Inside Britain's Colonial Mind
As the news of the death of Queen Elizabeth II hits the networks of the world, the debate around British colonial atrocities rings around the country and the wider diaspora. The question of whether descendants of those who were colonised by an empire that she was at the helm of, is being posed around the world. Some call it 'disrespectful', some would say 'good riddance'.
This post is being re-released as sparks fly around opening this dialogue again - it focuses on the colonial atrocities of the British empire in Africa.
Highlighting key events that Britain have tried to eliminate from their history books, we'll be revisiting the acts of the British empire. Some say the start date of the empire was the 1490s, while other historians date the empire from the early 1600s. The end of the empire came in the years after World War 2, with most of Britain's colonies ruling themselves independent by the late 1960s .
Born to be better
British colonization of Africa coincided with the era of "scientific racism" an ideology, represented in the Charles Darwin theory of social Darwinism (survival of the fittest). Social Darwinists believe in “survival of the fittest”— the idea that certain people become powerful in society because they are innately better. This is the fundamental backbone that the British built their colonial empire. What we learn in this post is that this ideology, that Britons were born to be better, formed their stance when carrying out their colonial acts in the continent of Africa. The post is titled, 'Inside Britain's colonial mind', which means that the focus of this post is to highlight the thought-process behind their colonial strategy. We'll explore several examples, of the British superior weaponry and technological advantages, concentration camps in Kenya, corrupt government i.e. Winston Churchill, and the concept of indirect rule in West Africa.
The reason why people are desensitised to Britain's mourning of the monarch is because their colonial history leaves a lingering impression, that they had an innate entitlement, a ruling authority, to exploit Africa and many other parts of the world, in the name of natural superiority.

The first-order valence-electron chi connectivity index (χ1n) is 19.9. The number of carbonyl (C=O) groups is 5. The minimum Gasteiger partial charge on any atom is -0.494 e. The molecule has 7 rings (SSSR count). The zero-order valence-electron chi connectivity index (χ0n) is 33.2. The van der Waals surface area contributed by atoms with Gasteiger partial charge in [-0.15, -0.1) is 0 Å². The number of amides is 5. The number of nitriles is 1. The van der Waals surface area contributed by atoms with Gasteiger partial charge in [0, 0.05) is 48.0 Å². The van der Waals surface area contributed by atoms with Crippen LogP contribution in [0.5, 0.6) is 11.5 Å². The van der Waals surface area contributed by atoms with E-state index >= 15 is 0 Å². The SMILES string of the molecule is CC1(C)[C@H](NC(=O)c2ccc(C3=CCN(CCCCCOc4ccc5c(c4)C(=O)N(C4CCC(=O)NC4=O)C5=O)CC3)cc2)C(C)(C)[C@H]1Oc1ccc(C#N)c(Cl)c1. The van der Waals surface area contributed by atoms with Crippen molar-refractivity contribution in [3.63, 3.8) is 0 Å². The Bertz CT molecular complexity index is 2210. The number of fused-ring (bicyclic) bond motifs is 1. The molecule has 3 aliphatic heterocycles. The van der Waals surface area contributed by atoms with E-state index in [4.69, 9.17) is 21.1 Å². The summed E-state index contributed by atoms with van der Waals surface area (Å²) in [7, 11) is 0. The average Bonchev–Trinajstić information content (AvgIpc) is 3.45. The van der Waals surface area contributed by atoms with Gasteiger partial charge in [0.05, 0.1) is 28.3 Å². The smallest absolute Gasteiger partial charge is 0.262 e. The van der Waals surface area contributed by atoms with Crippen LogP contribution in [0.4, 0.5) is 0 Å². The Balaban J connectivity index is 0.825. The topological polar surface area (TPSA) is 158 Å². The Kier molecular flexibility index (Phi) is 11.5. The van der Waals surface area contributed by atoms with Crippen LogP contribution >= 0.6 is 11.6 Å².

Britain had multiple slices of Africa, and it was broken down like this: British West Africa there was Gambia, Ghana, Nigeria, Southern Cameroon, and Sierra Leone; in British East Africa there was Kenya, Uganda, and Tanzania (formerly Tanganyika and Zanzibar); and in British South Africa there was South Africa, Northern Rhodesia (Zambia), Southern Rhodesia (Zimbabwe), Nyasaland (Malawi), Lesotho, Botswana, and Swaziland. Britain had a strange and unique colonial history with Egypt. The Sudan, formerly known as the Anglo-Egyptian Sudan, was jointly ruled by Egypt and Britain, because they had jointly colonized the area. The joint colonial administration of the Sudan by Egypt and Britain was known as the condominium government.
A couple of years back, I wrote a post about Mahatma Gandhi, and the premise of that article was uncovering Gandhi's similar view of Africans, to the British war hero Winston Churchill. Winston Churchill was known to have a great relationship with the young Queen of England (Elizabeth II); their relationship was depicted as one of allyship and trust, through some of Britain's toughest hurdles. Together with Winston Churchill, the Queen spearheaded Britain to many "victories"- conquering quests.
The directly similarity between a Winston Churchill and a Gandhi, was that they both expressed their hate for blacks, or "kaffirs". Churchill expressed disdain for the ethnic inhabitants of Britain's great empire, which has been brushed under the carpet for my entire existence. Winston Churchill has been painted as a war hero, someone that Brits should admire, for their courage and ineptness in the Great WW2 victory against the Germans. But his excursions in Africa were nothing short of hate-tours, a chance to mock, abuse and jeer at the African subjects that made 'Great Britain' so great. So, how do the two worlds of the great British empire and the dark side of their imperialist nationalism, never cross paths? We'll get into Churchill's past more later in this post.